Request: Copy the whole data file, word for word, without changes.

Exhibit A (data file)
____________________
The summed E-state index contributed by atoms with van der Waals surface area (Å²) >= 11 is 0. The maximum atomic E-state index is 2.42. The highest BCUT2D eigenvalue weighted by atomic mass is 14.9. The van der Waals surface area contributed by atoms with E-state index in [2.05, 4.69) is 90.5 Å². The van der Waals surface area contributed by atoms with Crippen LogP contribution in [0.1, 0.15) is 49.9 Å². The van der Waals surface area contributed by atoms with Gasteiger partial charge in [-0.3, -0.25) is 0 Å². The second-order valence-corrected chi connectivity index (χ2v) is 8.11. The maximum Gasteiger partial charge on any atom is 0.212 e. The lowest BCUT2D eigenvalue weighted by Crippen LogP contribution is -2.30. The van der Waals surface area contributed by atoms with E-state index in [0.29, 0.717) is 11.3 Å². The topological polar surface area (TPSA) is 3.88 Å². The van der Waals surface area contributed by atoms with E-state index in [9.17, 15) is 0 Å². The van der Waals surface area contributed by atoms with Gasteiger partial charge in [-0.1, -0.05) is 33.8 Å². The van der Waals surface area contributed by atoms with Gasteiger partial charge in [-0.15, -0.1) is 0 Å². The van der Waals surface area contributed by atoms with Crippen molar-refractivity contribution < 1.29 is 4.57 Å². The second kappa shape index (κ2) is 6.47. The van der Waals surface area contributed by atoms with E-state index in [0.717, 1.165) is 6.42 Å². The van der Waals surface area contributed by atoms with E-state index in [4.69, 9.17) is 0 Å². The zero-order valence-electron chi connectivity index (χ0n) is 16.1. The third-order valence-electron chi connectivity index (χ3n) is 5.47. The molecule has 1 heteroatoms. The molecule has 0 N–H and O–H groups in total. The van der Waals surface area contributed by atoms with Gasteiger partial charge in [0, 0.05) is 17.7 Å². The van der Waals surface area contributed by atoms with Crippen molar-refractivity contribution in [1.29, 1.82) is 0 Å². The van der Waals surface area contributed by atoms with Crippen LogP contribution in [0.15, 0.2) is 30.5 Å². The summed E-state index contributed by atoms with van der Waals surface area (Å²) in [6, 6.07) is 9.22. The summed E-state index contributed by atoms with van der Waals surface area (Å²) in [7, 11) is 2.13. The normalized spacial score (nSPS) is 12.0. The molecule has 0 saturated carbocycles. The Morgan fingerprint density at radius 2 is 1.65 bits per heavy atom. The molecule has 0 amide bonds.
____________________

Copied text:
The summed E-state index contributed by atoms with van der Waals surface area (Å²) >= 11 is 0. The maximum atomic E-state index is 2.42. The highest BCUT2D eigenvalue weighted by atomic mass is 14.9. The van der Waals surface area contributed by atoms with E-state index in [2.05, 4.69) is 90.5 Å². The van der Waals surface area contributed by atoms with Crippen LogP contribution in [0.1, 0.15) is 49.9 Å². The van der Waals surface area contributed by atoms with Gasteiger partial charge in [-0.3, -0.25) is 0 Å². The second-order valence-corrected chi connectivity index (χ2v) is 8.11. The maximum Gasteiger partial charge on any atom is 0.212 e. The lowest BCUT2D eigenvalue weighted by Crippen LogP contribution is -2.30. The van der Waals surface area contributed by atoms with E-state index in [0.29, 0.717) is 11.3 Å². The topological polar surface area (TPSA) is 3.88 Å². The van der Waals surface area contributed by atoms with E-state index in [9.17, 15) is 0 Å². The van der Waals surface area contributed by atoms with Gasteiger partial charge in [-0.1, -0.05) is 33.8 Å². The van der Waals surface area contributed by atoms with Gasteiger partial charge in [-0.15, -0.1) is 0 Å². The van der Waals surface area contributed by atoms with Crippen molar-refractivity contribution < 1.29 is 4.57 Å². The second kappa shape index (κ2) is 6.47. The van der Waals surface area contributed by atoms with E-state index in [0.717, 1.165) is 6.42 Å². The van der Waals surface area contributed by atoms with E-state index in [4.69, 9.17) is 0 Å². The zero-order valence-electron chi connectivity index (χ0n) is 16.1. The third-order valence-electron chi connectivity index (χ3n) is 5.47. The molecule has 1 heteroatoms. The molecule has 0 N–H and O–H groups in total. The van der Waals surface area contributed by atoms with Gasteiger partial charge in [0, 0.05) is 17.7 Å². The van der Waals surface area contributed by atoms with Crippen molar-refractivity contribution in [1.29, 1.82) is 0 Å². The van der Waals surface area contributed by atoms with Crippen LogP contribution in [0.15, 0.2) is 30.5 Å². The summed E-state index contributed by atoms with van der Waals surface area (Å²) in [6, 6.07) is 9.22. The summed E-state index contributed by atoms with van der Waals surface area (Å²) in [7, 11) is 2.13. The normalized spacial score (nSPS) is 12.0. The molecule has 0 saturated carbocycles. The Morgan fingerprint density at radius 2 is 1.65 bits per heavy atom. The molecule has 0 amide bonds.